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FACT CHECK: Emmer Campaign Ad “Living Within Our Means”.

Below you’ll find our fact check of Tom Emmer’s latest campaign ad.




Tom Emmer:

We don’t need more taxes.  We need more jobs


I’m Tom Emmer.  My plan to balance the budget funds our schools


Emmer direct to camera




Classroom shots

Budget Calls for $1.8 Billion K-12 Cut.
  In June 2010, the Minnesota
Department of Economic Development released their “2010 End of Legislative
Session General Fund Balance Analysis.” 
The analysis shows that the State of Minnesota is statutorily
obligated to provide $15,621,575,000 in K-12 education funding in the FY
2012-13 biennium.  Meanwhile,
Emmer’s budget calls for only $13.836 billion in FY 2012-13 K-12 funding, a
difference of nearly $1.8 billion. 
[Minnesota Department of Management and Budget, accessed 09/24/10 (.pdf);, accessed 09/24/10] 


But requires the rest of government to
live within it’s means


I’ll end the automatic spending increases

Emmer direct to camera





Emmer in a coffee shop shaking hands

Graphic: End Automatic Spending Increases

Budget Projections And Forecasts Emmer Calls “Automatic Increases” Are Not
Automatic But Are Required By State Law.
  The budget planning process requires,
statutorily, that certain projections and forecast be made about the upcoming
budget.  Tom Emmer calls these
projections “Automatic Spending Increases,” when in reality the only
automatic increases come to state entitlement programs, such as K-12
education, health care, and welfare are forecast by staff from various
agencies and are based on enrollment and cost trends.  Those forecasted expenditures must
still be passed in to law by the legislature.  [MN Legislative Reference Library, accessed 10/27/10]


Budget Forecasts Don’t Even Account For Inflation. 
Statutorily required budget
forecasts in MN do not account for inflation.  Emmer should know, he voted against the simple planning
measure in
May 2007.  [Minnesota House of
Representatives, HF 2268, House Journal 7575]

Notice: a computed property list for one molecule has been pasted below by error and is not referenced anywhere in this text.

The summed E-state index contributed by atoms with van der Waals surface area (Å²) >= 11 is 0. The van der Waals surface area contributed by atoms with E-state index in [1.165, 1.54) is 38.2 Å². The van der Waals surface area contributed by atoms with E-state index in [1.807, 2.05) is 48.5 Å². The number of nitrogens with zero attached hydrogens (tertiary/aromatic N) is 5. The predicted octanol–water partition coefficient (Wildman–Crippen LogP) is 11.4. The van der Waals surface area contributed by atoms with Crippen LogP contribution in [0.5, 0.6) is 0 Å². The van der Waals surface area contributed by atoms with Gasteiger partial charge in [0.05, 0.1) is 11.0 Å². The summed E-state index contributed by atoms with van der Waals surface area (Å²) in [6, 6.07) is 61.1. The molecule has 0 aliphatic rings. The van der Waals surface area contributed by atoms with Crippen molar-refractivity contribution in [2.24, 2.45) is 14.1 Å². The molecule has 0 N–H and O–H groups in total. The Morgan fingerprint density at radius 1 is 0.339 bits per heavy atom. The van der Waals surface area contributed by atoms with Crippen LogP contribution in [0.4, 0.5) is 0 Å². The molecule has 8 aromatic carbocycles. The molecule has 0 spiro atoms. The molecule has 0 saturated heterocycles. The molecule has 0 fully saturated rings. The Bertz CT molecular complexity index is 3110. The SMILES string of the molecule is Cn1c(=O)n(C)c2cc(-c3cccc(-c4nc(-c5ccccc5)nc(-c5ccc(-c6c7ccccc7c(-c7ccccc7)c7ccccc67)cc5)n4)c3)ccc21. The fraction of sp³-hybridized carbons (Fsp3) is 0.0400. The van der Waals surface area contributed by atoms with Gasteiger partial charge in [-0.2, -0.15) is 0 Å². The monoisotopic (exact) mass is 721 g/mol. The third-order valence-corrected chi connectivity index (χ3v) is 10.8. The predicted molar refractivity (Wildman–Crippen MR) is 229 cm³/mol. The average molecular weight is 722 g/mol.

Is your income going up 17%?






Then government spending shouldn’t either

Graphic on white background: Mark Dayton
for Nearly 17% Spending Increase



Emmer to Camera

Emmer’s Own Admission, Dayton Won’t Increase Spending 17%. 
On his
website, Emmer’s Budget Comparison Chart, Emmer
lists Dayton’s total spending as “?” but says that Dayton will increase
revenues over projected FY12-13 levels by about 14%.  [, accessed 10/27/10]

I proposed the only honest plan to
balance the budget.

Emmer shaking hands in coffee shop

And Horner Have Both Released Detailed Budget Plans. 
budget plan can be found here
and Horner’s here.  [accessed 10/27/10]


Budget Admittedly Lacks Any Real Specifics.
  In September 2010, MinnPost reported
on Emmer’s budget plan roll out:

But how
exactly, those pesky reporters were asking, would he make the cuts — which
programs, which aid to cities? How? Where? Some reporters were asking about
the specific cuts to specific programs within those massive trims from the
state’s $31 billion biennial budget, which is expected to grow to $38 billion.

“So, just
to be clear,” Hauser asked politely, “we know the numbers that you’re
trying to get to — we just don’t know exactly how you’re going to get

Replied Emmer:
“I suppose that’s one way of looking at it. The other way of saying it
is we are respecting the process at the same time.” By process, he meant
the give and take with the Legislature. 
[MinnPost, 9/14/10]

And unlike my opponents I won’t raise
taxes, because it hurts families and it costs jobs

Emmer and kids throwing a football around


Emmer family porch shot

Budget Plan Includes Inevitable Property Tax Increases.
  In an October, 2010 analysis of
Emmer’s budget plan, MN 2020 wrote:

Rep. Emmer’s
claim that his cuts to property tax aids and credits will not translate into
property tax increases lacks credibility, given that Emmer’s own actions on
the Delano City Council show that he voted to increase property taxes in
2003; according to Emmer, his decision to increase property taxes was to
“fill the hole” left by state aid cuts.

The average
homestead property tax increase statewide would be approximately $215 per year
($430 for the biennium) or 8.8 percent. 
[MN 2020, 10/11/10]


Tom Emmer, the jobs governor we need

Tom and Jacquie Emmer

Graphic: Emmer Jobs Governor





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